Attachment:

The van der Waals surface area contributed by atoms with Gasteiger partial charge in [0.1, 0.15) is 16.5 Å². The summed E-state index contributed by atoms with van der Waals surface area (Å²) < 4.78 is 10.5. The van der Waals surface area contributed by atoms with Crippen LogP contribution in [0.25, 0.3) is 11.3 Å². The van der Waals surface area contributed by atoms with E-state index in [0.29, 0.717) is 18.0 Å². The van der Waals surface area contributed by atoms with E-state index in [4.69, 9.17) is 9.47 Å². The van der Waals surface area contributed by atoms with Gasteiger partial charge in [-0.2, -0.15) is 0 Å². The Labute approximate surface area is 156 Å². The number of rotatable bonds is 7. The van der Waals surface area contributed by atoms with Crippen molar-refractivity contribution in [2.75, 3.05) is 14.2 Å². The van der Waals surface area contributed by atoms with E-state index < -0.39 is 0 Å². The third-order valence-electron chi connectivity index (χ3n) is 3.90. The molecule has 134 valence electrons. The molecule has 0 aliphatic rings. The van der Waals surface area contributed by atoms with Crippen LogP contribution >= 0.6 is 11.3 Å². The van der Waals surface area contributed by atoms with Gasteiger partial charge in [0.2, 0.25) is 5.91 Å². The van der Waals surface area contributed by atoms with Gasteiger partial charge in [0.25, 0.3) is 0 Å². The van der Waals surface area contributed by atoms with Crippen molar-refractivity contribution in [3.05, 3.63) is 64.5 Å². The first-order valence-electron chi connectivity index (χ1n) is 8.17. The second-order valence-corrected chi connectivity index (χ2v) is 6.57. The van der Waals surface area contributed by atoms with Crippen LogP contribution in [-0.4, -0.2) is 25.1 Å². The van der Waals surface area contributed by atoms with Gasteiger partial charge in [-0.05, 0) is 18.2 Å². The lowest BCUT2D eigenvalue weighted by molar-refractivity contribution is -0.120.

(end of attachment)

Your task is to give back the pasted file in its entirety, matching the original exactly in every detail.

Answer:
The van der Waals surface area contributed by atoms with Gasteiger partial charge in [0.1, 0.15) is 16.5 Å². The summed E-state index contributed by atoms with van der Waals surface area (Å²) < 4.78 is 10.5. The van der Waals surface area contributed by atoms with Crippen LogP contribution in [0.25, 0.3) is 11.3 Å². The van der Waals surface area contributed by atoms with E-state index in [0.29, 0.717) is 18.0 Å². The van der Waals surface area contributed by atoms with E-state index in [4.69, 9.17) is 9.47 Å². The van der Waals surface area contributed by atoms with Gasteiger partial charge in [-0.2, -0.15) is 0 Å². The Labute approximate surface area is 156 Å². The number of rotatable bonds is 7. The van der Waals surface area contributed by atoms with Crippen molar-refractivity contribution in [2.75, 3.05) is 14.2 Å². The van der Waals surface area contributed by atoms with E-state index < -0.39 is 0 Å². The third-order valence-electron chi connectivity index (χ3n) is 3.90. The molecule has 134 valence electrons. The molecule has 0 aliphatic rings. The van der Waals surface area contributed by atoms with Crippen LogP contribution >= 0.6 is 11.3 Å². The van der Waals surface area contributed by atoms with Gasteiger partial charge in [0.2, 0.25) is 5.91 Å². The van der Waals surface area contributed by atoms with Gasteiger partial charge in [0.25, 0.3) is 0 Å². The van der Waals surface area contributed by atoms with Crippen molar-refractivity contribution in [3.05, 3.63) is 64.5 Å². The first-order valence-electron chi connectivity index (χ1n) is 8.17. The second-order valence-corrected chi connectivity index (χ2v) is 6.57. The van der Waals surface area contributed by atoms with Crippen LogP contribution in [-0.4, -0.2) is 25.1 Å². The van der Waals surface area contributed by atoms with Gasteiger partial charge in [-0.05, 0) is 18.2 Å². The lowest BCUT2D eigenvalue weighted by molar-refractivity contribution is -0.120.